Systemic and microvascular responses to hemorrhagic shock and resuscitation with Hb vesicles

Hiromi Sakai, Shinji Takeoka, Reto Wettstein, Amy G. Tsai, Marcos Intaglietta, Eishun Tsuchida

    Research output: Contribution to journalArticle

    60 Citations (Scopus)

    Abstract

    A phospholipid vesicle encapsulating hemoglobin (Hb vesicle, HbV) has been developed to provide O2-carrying capacity to plasma expanders. Its ability to restore systemic and microcirculatory conditions after hemorrhagic shock was evaluated in the dorsal skinfold window preparation of conscious hamsters. The HbV was suspended in 8% human serum albumin (HSA) at Hb concentrations of 3.8 g/dl [HbV(3.8)/HSA] and 7.6 g/dl [HbV(7.6)/HSA]. Shock was induced by 50% blood withdrawal, and mean arterial pressure (MAP) at 40 mmHg was maintained for 1 h by the additional blood withdrawal. The hamsters receiving either HbV(3.8)/HSA or HbV(7.6)/HSA suspensions restored MAP to 93 ± 14 and 93 ± 10 mmHg, respectively, similar with those receiving the shed blood (98 ± 13 mmHg), which were significantly higher by comparison with resuscitation with HSA alone (62 ± 12 mmHg). Only the HSA group tended to maintain hyperventilation and negative base excess after the resuscitation. Subcutaneous microvascular blood flow reduced to ∼10-20% of baseline during shock, and reinfusion of shed blood restored blood flow to ∼60-80% of baseline, an effect primarily due to the sustained constriction of small arteries A0 (diameter 143 ± 29 μm). The HbV(3.8)/HSA group had significantly better microvascular blood flow recovery and nonsignificantly better tissue oxygenation than of the HSA group. The recovery of base excess and improved tissue oxygenation appears to be primarily due to the increased oxygen-carrying capacity of HbV fluid resuscitation.

    Original languageEnglish
    JournalAmerican Journal of Physiology - Heart and Circulatory Physiology
    Volume283
    Issue number3 52-3
    Publication statusPublished - 2002

    Fingerprint

    Hemorrhagic Shock
    Resuscitation
    Serum Albumin
    Conservation of Natural Resources
    Cricetinae
    Shock
    Arterial Pressure
    Hyperventilation
    Constriction
    Phospholipids
    Suspensions
    Hemoglobins
    Arteries
    Oxygen

    Keywords

    • Artificial red blood cells
    • Blood substitutes
    • Liposome
    • Microcirculation
    • Microhemodynamics

    ASJC Scopus subject areas

    • Physiology

    Cite this

    Systemic and microvascular responses to hemorrhagic shock and resuscitation with Hb vesicles. / Sakai, Hiromi; Takeoka, Shinji; Wettstein, Reto; Tsai, Amy G.; Intaglietta, Marcos; Tsuchida, Eishun.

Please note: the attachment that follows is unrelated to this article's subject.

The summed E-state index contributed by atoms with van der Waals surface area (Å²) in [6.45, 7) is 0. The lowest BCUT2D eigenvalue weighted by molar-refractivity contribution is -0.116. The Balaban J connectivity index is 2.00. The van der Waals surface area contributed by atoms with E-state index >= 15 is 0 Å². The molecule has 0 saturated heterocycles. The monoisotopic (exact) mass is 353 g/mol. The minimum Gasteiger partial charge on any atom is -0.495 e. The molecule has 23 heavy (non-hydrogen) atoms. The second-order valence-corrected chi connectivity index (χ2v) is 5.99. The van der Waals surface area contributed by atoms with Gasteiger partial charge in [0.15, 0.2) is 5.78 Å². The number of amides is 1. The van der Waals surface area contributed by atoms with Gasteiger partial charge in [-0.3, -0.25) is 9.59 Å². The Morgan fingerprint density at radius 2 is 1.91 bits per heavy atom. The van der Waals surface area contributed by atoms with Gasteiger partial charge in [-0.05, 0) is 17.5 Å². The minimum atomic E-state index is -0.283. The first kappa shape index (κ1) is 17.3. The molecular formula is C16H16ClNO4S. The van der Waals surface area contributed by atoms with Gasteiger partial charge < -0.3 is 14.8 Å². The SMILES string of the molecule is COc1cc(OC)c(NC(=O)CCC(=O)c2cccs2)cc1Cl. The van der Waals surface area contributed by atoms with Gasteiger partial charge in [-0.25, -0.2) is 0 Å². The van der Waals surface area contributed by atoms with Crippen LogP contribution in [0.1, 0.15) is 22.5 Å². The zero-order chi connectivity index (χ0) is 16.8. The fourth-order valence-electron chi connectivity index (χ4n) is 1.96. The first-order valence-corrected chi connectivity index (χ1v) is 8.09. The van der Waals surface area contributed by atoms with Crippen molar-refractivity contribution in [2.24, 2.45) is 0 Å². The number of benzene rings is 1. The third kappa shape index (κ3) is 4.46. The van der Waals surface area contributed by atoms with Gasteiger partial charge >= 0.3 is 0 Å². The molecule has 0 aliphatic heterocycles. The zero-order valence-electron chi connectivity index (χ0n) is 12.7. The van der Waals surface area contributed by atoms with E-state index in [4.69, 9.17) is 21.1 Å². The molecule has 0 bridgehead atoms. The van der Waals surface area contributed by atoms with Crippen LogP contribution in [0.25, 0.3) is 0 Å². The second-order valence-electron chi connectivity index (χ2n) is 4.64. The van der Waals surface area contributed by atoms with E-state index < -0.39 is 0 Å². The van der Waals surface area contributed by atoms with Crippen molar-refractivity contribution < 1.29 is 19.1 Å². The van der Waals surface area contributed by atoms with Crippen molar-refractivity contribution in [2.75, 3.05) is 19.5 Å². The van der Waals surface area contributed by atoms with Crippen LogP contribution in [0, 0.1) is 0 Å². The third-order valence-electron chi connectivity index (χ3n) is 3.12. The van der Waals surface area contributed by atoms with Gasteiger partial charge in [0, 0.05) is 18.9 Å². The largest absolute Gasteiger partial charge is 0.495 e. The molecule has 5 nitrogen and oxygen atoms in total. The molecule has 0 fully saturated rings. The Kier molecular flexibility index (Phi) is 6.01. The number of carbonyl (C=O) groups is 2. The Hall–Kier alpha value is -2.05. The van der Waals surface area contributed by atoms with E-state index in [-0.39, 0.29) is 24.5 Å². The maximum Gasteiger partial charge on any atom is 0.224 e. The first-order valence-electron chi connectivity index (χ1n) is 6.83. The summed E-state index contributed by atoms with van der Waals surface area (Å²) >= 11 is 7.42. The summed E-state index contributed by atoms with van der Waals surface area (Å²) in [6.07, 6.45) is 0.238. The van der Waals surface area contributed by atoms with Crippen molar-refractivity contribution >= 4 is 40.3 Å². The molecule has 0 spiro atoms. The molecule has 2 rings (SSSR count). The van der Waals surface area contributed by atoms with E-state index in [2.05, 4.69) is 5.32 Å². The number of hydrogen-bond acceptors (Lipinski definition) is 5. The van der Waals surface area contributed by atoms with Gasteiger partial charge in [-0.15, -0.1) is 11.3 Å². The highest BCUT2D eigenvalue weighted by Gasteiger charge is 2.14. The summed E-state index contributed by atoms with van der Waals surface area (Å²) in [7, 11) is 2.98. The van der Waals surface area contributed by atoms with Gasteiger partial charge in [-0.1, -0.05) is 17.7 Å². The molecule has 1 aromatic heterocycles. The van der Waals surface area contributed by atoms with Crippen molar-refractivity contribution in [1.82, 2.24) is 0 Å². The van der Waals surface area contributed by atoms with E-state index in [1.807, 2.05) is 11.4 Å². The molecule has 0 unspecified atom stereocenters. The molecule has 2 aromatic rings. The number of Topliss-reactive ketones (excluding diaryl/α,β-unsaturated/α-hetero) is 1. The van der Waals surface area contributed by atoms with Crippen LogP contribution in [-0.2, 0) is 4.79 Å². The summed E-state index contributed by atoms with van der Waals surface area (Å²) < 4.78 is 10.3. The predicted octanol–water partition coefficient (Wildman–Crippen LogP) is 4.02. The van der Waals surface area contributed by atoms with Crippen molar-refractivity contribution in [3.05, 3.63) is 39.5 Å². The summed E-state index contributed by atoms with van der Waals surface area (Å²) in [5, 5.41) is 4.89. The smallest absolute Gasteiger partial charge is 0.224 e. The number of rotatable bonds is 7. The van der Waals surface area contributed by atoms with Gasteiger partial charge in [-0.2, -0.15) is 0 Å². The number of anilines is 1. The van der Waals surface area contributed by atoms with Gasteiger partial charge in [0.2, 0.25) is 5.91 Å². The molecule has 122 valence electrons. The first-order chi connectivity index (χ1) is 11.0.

In: American Journal of Physiology - Heart and Circulatory Physiology, Vol. 283, No. 3 52-3, 2002.

    Research output: Contribution to journalArticle

    Sakai, Hiromi ; Takeoka, Shinji ; Wettstein, Reto ; Tsai, Amy G. ; Intaglietta, Marcos ; Tsuchida, Eishun. / Systemic and microvascular responses to hemorrhagic shock and resuscitation with Hb vesicles. In: American Journal of Physiology - Heart and Circulatory Physiology. 2002 ; Vol. 283, No. 3 52-3.
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    abstract = "A phospholipid vesicle encapsulating hemoglobin (Hb vesicle, HbV) has been developed to provide O2-carrying capacity to plasma expanders. Its ability to restore systemic and microcirculatory conditions after hemorrhagic shock was evaluated in the dorsal skinfold window preparation of conscious hamsters. The HbV was suspended in 8{\%} human serum albumin (HSA) at Hb concentrations of 3.8 g/dl [HbV(3.8)/HSA] and 7.6 g/dl [HbV(7.6)/HSA]. Shock was induced by 50{\%} blood withdrawal, and mean arterial pressure (MAP) at 40 mmHg was maintained for 1 h by the additional blood withdrawal. The hamsters receiving either HbV(3.8)/HSA or HbV(7.6)/HSA suspensions restored MAP to 93 ± 14 and 93 ± 10 mmHg, respectively, similar with those receiving the shed blood (98 ± 13 mmHg), which were significantly higher by comparison with resuscitation with HSA alone (62 ± 12 mmHg). Only the HSA group tended to maintain hyperventilation and negative base excess after the resuscitation. Subcutaneous microvascular blood flow reduced to ∼10-20{\%} of baseline during shock, and reinfusion of shed blood restored blood flow to ∼60-80{\%} of baseline, an effect primarily due to the sustained constriction of small arteries A0 (diameter 143 ± 29 μm). The HbV(3.8)/HSA group had significantly better microvascular blood flow recovery and nonsignificantly better tissue oxygenation than of the HSA group. The recovery of base excess and improved tissue oxygenation appears to be primarily due to the increased oxygen-carrying capacity of HbV fluid resuscitation.",
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    AU - Intaglietta, Marcos

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